6. Negotiating strategy for a raise

 

First, thank your boss for taking the time to talk to you. Give him the opportunity to comment on your job performance. If he replies positively to your question as to whether he is satisfied with your performance, you definitely have a good starting point for your wish for a raise.

Now it is a matter of factually describing your own performance and the successes achieved. Your notes from the past period will help you here, as you were able to give specific examples. Then you should clearly state your desire for a raise.

 

7. Dealing with objections to the desired salary

 

Be prepared for your boss to argue why a raise is out of the question now. Often there:

  • "We only make salary increases at the beginning of the year."
  • "The HR department didn't give us any budget."
  • "You haven't been with the company (in the position) long enough that we can talk about a raise now."
  • "The economic situation is still quite uncertain, and I won't get that through with our managing director either."

These are just a few of the common objections. It is important that you react to it calmly and objectively. If the boss pushes others forward (HR department, managing director), make sure to state that he himself considers a raise in salary to be appropriate.

So now it's a matter of working together to develop an approach on how you can enforce the salary increase in third place. By making your boss an ally, you have a common goal. If your boss argues that he himself is not convinced of the need for a raise, ask him how he came to this assessment. He is thus forced to provide arguments that you can refute if necessary based on your records and the performance overview from the past period.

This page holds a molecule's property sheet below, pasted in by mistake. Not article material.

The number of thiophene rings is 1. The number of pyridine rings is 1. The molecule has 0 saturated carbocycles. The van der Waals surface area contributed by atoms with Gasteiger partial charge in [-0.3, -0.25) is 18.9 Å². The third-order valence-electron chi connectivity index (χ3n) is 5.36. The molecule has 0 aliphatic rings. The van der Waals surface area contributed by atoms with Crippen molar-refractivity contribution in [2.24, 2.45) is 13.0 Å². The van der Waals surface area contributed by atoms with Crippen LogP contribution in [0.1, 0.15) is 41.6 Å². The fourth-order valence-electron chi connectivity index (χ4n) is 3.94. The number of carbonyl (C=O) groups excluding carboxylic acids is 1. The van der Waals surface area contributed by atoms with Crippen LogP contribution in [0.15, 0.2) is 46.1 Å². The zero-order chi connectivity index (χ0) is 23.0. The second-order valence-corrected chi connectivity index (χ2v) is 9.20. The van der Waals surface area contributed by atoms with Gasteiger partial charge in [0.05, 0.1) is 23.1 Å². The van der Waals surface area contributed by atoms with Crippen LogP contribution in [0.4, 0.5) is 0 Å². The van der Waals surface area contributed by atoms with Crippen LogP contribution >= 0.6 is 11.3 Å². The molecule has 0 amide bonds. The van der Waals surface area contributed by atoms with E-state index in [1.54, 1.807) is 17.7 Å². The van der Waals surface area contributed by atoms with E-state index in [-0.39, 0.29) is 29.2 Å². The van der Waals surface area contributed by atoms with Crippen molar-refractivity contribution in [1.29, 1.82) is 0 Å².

8. Don't get wrapped up in the salary negotiation

 

Women in particular tend to recklessly give up on getting a raise if they are praised in fine words.
"Oh, what would we do without you. You are such an important support that I can always rely on. Unfortunately, there is currently no financial framework for a salary increase. You will certainly understand that."

Express that you appreciate the praise, but that every service has its price and that you therefore want to be paid in line with the market.

 

9. No empty threats during salary reviews

 

If your boss is unwilling to respond to your request for a raise, avoid being tempted to make threats out of anger. "If you don't want to give me a raise, I'll have to look for another employer!"

With such statements you only put yourself under pressure or lose your credibility if you do not quit.

 

10. If nothing works - test market value

 

If you find that you and your boss cannot find a joint solution - the Americans call it, "we agree, to disagree" - you should agree on how to deal with the issue further. The setting of specific goals or framework conditions under which a salary increase can be realized are, for example, one possibility.
Another option is simply postponing the conversation so that both sides can think again. It is only important that you do not lose sight of your goal and that the time frame for the second interview remains manageable.

If you do not see willingness in another conversation that you can get a raise, it is advisable to try out external alternatives. In this way you can determine for yourself whether your market value is actually higher than what you earn in the current company. It wouldn't be the first case that when you file your resignation, your employer suddenly puts a better offer on the table. It is well known that competition stimulates business!

And if you still do not get the result you want, it might be time to look around for something new. Browse all vacancies.